It’s the winter that won’t die in Boston.
Yet another snowstorm pounded the city on Monday, forcing two days of school closings, slickening the morning commute and testing the patience even of hardy New Englanders.
Boston, which was pounded by a blizzard two weeks ago and a second storm last week, hit a total of 61.6 inches for the past 30 days — breaking a record set from Jan. 9 to Feb. 7, 1978, said Sam Champion, a forecaster and anchor for The Weather Channel.
More than a foot of snow had fallen at Logan airport since Saturday, and forecasters said 8 more could fall. Forecasters called for more snow later this week, plus the coldest air of the season — wind chills of 10 to 30 below zero from New York northward.
“I want to move on to something else,” an exasperated Mayor Marty Walsh said on Sunday. “Maybe up in Alaska or Buffalo they have this amount of snow and they’re used to it.”
Gov. Charlie Baker said Monday that many places in the state have had 70 to 80 inches of snow in two weeks, and enough snow has been removed to fill Gillette Stadium, home of the New England Patriots, 90 times.
Other parts of New England were buried, too. Bangor, Maine, had 4½ feet of snow on the ground, tying a record from 1969,
The Weather Channel warned that ice and sleet would pose a major hazard for commuters in New York City and southern New England, while upstate New York and the rest of New England could see more than a foot of snow accumulate by the time the storm is done on Tuesday morning.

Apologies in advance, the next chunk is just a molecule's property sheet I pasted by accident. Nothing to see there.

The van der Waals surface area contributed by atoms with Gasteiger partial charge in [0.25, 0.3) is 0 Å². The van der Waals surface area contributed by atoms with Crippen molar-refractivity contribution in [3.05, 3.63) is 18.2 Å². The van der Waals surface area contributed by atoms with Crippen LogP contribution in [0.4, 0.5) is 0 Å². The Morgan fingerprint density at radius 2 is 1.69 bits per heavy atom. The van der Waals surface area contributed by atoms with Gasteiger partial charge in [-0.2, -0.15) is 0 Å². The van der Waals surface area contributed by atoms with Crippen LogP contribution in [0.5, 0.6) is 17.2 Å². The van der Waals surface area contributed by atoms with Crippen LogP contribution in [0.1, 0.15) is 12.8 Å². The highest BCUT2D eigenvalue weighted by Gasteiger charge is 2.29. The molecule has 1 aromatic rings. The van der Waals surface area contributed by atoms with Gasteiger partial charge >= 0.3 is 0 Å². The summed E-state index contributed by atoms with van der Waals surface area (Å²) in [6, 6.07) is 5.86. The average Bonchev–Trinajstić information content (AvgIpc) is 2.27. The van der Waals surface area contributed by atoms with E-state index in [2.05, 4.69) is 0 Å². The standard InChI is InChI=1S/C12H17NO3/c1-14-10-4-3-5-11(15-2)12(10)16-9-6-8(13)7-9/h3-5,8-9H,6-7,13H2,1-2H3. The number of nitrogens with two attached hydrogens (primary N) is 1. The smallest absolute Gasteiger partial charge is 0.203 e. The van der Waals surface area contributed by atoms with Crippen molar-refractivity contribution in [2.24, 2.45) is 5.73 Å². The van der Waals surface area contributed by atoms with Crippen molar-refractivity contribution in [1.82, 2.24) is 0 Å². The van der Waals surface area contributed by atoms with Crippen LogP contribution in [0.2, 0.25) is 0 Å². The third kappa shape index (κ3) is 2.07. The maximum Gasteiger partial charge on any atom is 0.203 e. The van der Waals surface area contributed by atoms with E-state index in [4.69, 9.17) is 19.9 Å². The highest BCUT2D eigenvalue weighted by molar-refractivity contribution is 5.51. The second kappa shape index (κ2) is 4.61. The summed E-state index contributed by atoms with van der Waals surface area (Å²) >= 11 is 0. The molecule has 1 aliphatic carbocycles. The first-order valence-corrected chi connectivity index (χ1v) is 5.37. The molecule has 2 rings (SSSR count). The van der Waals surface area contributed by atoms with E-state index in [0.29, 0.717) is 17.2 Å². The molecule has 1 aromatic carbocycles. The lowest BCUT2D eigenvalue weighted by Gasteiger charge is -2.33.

At least 1,846 flights were canceled by 6 a.m. ET Monday, with Boston Logan, New York La Guardia, New York JFK and Newark the worst affected, according to Flightaware.
Even when the snow is over, there will be no respite for the shivering region. The Midwest and Northeast are set to endure icy temperatures all week and into next weekend.
“In Boston it will stay below freezing for possibly 15 days or more — which could have us looking at the record books,” Weather Channel lead meteorologist Kevin Roth said.
The Massachusetts Emergency Management Agency warned that travel conditions would be dangerous from Sunday night to Tuesday morning, and Boston Mayor Marty Walsh announced Sunday that public schools would be closed both Monday and Tuesday.
While New York City will escape significant snowfall Monday, freezing rain was expected into the afternoon, Roth said.
The Associated Press contributed to this report.